The HiRISE imager on the Mars Reconnaissance Orbiter (MRO) took this image of a boulder field on Mars. The boulders are alongside of a canyon probably resulting from a land slide – see the caption below.
I spent quite a lot of time looking at the image looking for tracks and was thinking about what would trigger a landslide on Mars. Meteor hit? Seismic activity? The Seismic activity question was to be answered following the NASA’s launch of the InSight spacecraft which was built with a multi-national effort.
Insight was to launch in March and was going to look at conditions in the interior of Mars. A technical problem with a seismometer holding vacuum is going to delay the launch for the entirety of 2016.
About the image with links to a great 3-D version:
The striking feature in this image is a boulder-covered landslide along a canyon wall. Landslides occur when steep slopes fail, sending a mass of soil and rock to flow downhill, leaving behind a scarp at the top of the slope. The mass of material comes to rest when it reaches shallower slopes, forming a lobe of material that ends in a well-defined edge called a toe. (Take a look at the anaglyph to compare the steep cliff and landslide scarp to the relatively flat valley floor. )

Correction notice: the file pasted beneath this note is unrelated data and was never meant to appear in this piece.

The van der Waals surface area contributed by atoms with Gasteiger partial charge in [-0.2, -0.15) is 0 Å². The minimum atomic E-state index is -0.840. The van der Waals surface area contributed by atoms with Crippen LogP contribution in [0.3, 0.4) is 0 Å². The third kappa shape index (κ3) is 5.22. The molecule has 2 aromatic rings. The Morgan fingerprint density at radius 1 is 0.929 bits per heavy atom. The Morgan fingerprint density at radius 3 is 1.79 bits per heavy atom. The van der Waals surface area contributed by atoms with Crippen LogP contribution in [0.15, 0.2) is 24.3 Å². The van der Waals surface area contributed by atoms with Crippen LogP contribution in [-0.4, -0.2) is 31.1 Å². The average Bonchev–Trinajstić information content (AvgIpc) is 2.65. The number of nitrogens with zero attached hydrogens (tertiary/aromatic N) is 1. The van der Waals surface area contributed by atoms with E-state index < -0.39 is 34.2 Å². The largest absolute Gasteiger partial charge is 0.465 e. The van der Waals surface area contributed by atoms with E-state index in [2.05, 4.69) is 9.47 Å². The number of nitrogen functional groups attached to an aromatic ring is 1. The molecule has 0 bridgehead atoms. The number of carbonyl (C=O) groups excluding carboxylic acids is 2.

This landslide is relatively fresh, as many individual boulders still stand out above the main deposit. Additionally, while several small impact craters are visible in the landslide lobe, they are smaller in size and fewer in number than those on the surrounding valley floor. The scarp itself also looks fresh compared to the rest of the cliff: it, too, has boulders, and more varied topography than the adjacent dusty terrain.
Just to the north of the landslide scarp is a similarly-shaped scar on the cliffside. However, there is no landslide material on the valley floor below it. The older landslide deposit has either been removed or buried, a further indicator of the relative youth of the bouldery landslide.
This is a stereo pair with ESP_036886_1760.
The University of Arizona, Tucson, operates HiRISE, which was built by Ball Aerospace & Technologies Corp., Boulder, Colo. NASA’s Jet Propulsion Laboratory, a division of the California Institute of Technology in Pasadena, manages the Mars Reconnaissance Orbiter Project for NASA’s Science Mission Directorate, Washington.
Image Credit:NASA/JPL-Caltech/Univ. of Arizona